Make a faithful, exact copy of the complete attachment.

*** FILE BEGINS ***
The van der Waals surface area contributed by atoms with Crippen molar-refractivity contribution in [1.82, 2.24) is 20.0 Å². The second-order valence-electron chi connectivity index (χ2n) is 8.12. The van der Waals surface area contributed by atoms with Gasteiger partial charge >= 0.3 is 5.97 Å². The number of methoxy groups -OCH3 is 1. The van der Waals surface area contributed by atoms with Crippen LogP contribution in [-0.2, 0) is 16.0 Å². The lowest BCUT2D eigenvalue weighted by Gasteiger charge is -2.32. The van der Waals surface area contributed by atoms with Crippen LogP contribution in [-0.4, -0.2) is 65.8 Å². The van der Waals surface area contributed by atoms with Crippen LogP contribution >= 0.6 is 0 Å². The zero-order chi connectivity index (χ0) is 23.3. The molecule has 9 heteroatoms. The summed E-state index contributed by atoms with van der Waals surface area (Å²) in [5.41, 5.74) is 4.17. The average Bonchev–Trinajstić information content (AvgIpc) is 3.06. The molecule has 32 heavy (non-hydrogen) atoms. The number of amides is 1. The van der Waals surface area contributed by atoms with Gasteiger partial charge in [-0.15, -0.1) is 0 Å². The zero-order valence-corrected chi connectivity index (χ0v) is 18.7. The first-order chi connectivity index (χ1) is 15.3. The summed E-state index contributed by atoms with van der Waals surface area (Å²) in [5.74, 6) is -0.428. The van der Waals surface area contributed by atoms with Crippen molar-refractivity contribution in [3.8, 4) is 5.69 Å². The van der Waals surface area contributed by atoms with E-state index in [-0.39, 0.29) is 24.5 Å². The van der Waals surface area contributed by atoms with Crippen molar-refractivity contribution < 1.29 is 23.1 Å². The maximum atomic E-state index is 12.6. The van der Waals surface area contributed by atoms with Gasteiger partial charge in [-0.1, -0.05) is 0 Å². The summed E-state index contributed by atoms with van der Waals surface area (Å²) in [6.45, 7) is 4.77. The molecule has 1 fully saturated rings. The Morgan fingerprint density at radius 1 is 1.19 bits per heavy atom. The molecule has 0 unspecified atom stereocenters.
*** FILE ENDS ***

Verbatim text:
The van der Waals surface area contributed by atoms with Crippen molar-refractivity contribution in [1.82, 2.24) is 20.0 Å². The second-order valence-electron chi connectivity index (χ2n) is 8.12. The van der Waals surface area contributed by atoms with Gasteiger partial charge >= 0.3 is 5.97 Å². The number of methoxy groups -OCH3 is 1. The van der Waals surface area contributed by atoms with Crippen LogP contribution in [-0.2, 0) is 16.0 Å². The lowest BCUT2D eigenvalue weighted by Gasteiger charge is -2.32. The van der Waals surface area contributed by atoms with Crippen LogP contribution in [-0.4, -0.2) is 65.8 Å². The van der Waals surface area contributed by atoms with Crippen LogP contribution >= 0.6 is 0 Å². The zero-order chi connectivity index (χ0) is 23.3. The molecule has 9 heteroatoms. The summed E-state index contributed by atoms with van der Waals surface area (Å²) in [5.41, 5.74) is 4.17. The average Bonchev–Trinajstić information content (AvgIpc) is 3.06. The molecule has 32 heavy (non-hydrogen) atoms. The number of amides is 1. The van der Waals surface area contributed by atoms with Gasteiger partial charge in [-0.15, -0.1) is 0 Å². The zero-order valence-corrected chi connectivity index (χ0v) is 18.7. The first-order chi connectivity index (χ1) is 15.3. The summed E-state index contributed by atoms with van der Waals surface area (Å²) in [5.74, 6) is -0.428. The van der Waals surface area contributed by atoms with Crippen molar-refractivity contribution in [3.8, 4) is 5.69 Å². The van der Waals surface area contributed by atoms with E-state index in [-0.39, 0.29) is 24.5 Å². The van der Waals surface area contributed by atoms with Crippen molar-refractivity contribution < 1.29 is 23.1 Å². The maximum atomic E-state index is 12.6. The van der Waals surface area contributed by atoms with Gasteiger partial charge in [-0.1, -0.05) is 0 Å². The summed E-state index contributed by atoms with van der Waals surface area (Å²) in [6.45, 7) is 4.77. The molecule has 1 fully saturated rings. The Morgan fingerprint density at radius 1 is 1.19 bits per heavy atom. The molecule has 0 unspecified atom stereocenters.